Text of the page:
"SIR, '* I am very sorry this occasion should have been ofsered me by the king your master, which makes me troublesome to you for the present. It is reported to me by men of honour, the great wrong the king of Danes hathdone me, when I was not by to answer for myself; for if I had been present, I would have letten him know how much I scorn to receive that wrong at his hands. I need not to urge the particular of it, for the king himself knows it best. I protest to you, Sir, I did think as honourably of the king your master, as I did of my own prince; but now I persuade myself there is as much baseness in him as can be in any man; for although he be a prince by birth, it seems not to me that there harbours any princely thought in his breast; for either in prince or subject, it is the basest that can be to wrong any woman of honour. I deserve as little that name he gave me, as either the mother of himself, or of his children; and if ever I come to know what man hath informed your master so wrongsully of me, I shall do my best for putting him from doing the like to any other: but if it hath come by the tongue of any woman, I dare fay she would be glad to have companions. So leaving to trouble you any surther, I rest

"your friend,

(.) Supple- '' M. Nottingham («}."

ment to the

o6.baito P" There can, I think, remain no doubt but that Peytond. 1654. fjn's account is true; and consequently, when considered with what Weldon and Coke relate, it must be believed, that Jams addicted himself to drinking in such

a. manner,

one would be tempted to think, that he was not wholly free from a vice most unnatu- ral (hh).


a manner, as to render himself sometimes contemptible. "For it is not for kings to drink wine, nor for princes *' strong drink; lest they drink and forget the law, "and pervert the judgment of any of the afflicted (/)" (fj Prov. Drunkenness throws princes off their guard, and ex- *xxi. 4' poses those weaknesses which it most of all behoves them to conceal; and it takes off that reverence for their persons, which is necessary to make their subjects stand in a proper awe of them, and pay a submission to their commands. It debases the man, sinks the prince, spoils the politician, and reveals those secrets which are most v necessary to be concealed. "Drunkenness, fays Mon"taigne, seems to me to be a gross and brutish vice. *c The foul has the greatest interest in all the rest, and "there are some vices that have something, if a man *' may so fay, of generous in them. There are vices IC wherein there is a mixture of knowledge, diligence, *' valour, prudence, dexterity, and cunning: this is M totally corporeal and earthly, and the thickest skulled "nation [the Germans] this day in Europe, is that "where it is most in fashion. Other vices discompose "the understanding, this totally overthrows it, and "renders the body stupid (g)." These reflections seem sgj Morf. just and obvious, but they occurred not to the mind of taigne, Vol. 'James, or made little impression on him; for he seems p"15* to have been guided in his whole behaviour more by will and humour, by passion and inclination, than by wisdom, prudence, or discretion. So that his knowledge was of little service to him, and seldom caused him to act as a wise man, or an understanding king. It enabled him to talk, but was wholly insufsicient to regulate his actions; and so, in effect, was no better than ignorance.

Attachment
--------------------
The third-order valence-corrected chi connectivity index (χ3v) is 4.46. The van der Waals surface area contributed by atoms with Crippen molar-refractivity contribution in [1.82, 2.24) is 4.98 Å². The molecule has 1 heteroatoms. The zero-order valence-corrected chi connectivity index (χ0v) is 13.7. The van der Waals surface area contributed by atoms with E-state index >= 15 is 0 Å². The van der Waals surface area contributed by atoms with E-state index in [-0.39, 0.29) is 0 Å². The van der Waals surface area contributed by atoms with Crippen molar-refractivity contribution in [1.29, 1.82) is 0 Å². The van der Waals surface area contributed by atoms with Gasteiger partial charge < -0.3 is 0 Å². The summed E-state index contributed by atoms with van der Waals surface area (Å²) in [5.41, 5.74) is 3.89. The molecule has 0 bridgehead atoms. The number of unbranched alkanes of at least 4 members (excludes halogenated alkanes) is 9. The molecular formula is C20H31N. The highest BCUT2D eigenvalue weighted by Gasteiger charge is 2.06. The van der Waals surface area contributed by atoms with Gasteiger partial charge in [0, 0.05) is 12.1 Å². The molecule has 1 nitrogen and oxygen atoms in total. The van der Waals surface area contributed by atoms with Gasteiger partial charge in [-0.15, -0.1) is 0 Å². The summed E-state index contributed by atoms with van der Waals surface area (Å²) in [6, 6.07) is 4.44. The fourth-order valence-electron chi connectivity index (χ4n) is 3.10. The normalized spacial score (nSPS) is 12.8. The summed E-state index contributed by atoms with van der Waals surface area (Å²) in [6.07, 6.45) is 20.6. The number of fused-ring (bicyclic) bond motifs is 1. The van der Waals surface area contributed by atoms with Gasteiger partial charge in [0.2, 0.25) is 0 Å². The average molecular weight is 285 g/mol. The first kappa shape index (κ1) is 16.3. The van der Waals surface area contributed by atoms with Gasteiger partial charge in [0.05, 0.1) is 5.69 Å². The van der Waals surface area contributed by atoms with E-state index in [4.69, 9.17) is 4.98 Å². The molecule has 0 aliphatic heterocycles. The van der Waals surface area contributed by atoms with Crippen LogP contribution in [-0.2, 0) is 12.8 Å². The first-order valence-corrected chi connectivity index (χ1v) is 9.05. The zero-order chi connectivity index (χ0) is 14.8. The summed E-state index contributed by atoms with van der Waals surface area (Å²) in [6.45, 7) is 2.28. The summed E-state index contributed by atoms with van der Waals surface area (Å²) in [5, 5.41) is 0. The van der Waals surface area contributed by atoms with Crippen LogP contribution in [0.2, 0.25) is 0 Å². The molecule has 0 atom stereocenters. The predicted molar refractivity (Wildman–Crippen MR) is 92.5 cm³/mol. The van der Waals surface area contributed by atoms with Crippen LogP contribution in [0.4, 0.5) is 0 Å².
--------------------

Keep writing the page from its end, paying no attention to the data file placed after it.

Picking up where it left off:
(flH) From his known love of masculine beautv, ?2 *c.J He used cursing and swearing in his common,

&c.] I shall give my authorities, and leave the reader to judge what conclusion is to be drawn from them.— *' As no other reason appeared in favour of their [the , f* favourites of James] choice but handsomeness, so

"the love the king shewed, was as amorously convey** ed as if he had mistaken their sex, and thought them "ladies; which I have seen Somerset and Buckingham V labour to resemble in the effeminatehess of their dref

*' sings; though in w . looks, and wanton gestures,

*e they exceeded any part of woman-kind my conver"fation did ever cope withal. Nor was his love, or. "whatever else posterity will please to call it, (who "must be the judges of alLthat history shall inform) "carried on with a discretion sufficient to cover a less "scandalous behaviour; for the king's kissing them "after so lascivious a mode in public, and upon the "theatre as it were of the world, prompted many to "imagine some things done in the tyring-house, that "exceed my expressions no less than they do my expe." rience; and therefore left floating on the waves of "conjecture, which hath in my hearing tossed them "from one side to another. I have heard that SirHen"ry Rich, since earl of Holland, and some others, ret* fused his majesty's favour upon those conditions they *' subscribed to, who silled that place in his affection: "Rich losing that opportunity his curious face and com"plection afforded him, by turning aside and spitting (a) Ofborn, * ' after the king had slabbered his mouth (a)."—" Welh S'A, *' don, who saw James's parting with Somerset, just be"fore his commitment for Overbury's murther, fays, "that had you seen that seeming affection, you would "rather have believed he was in his rising than set"ting. The earl when he kissed his hand, the king "hung about his neck-, slabbering his cheeks, faying, "for God's fake when shall I see thee again? on my *' soul 1 shall neither eat nor sleep until you come again; W the earl told him on Monday (this being on the Fri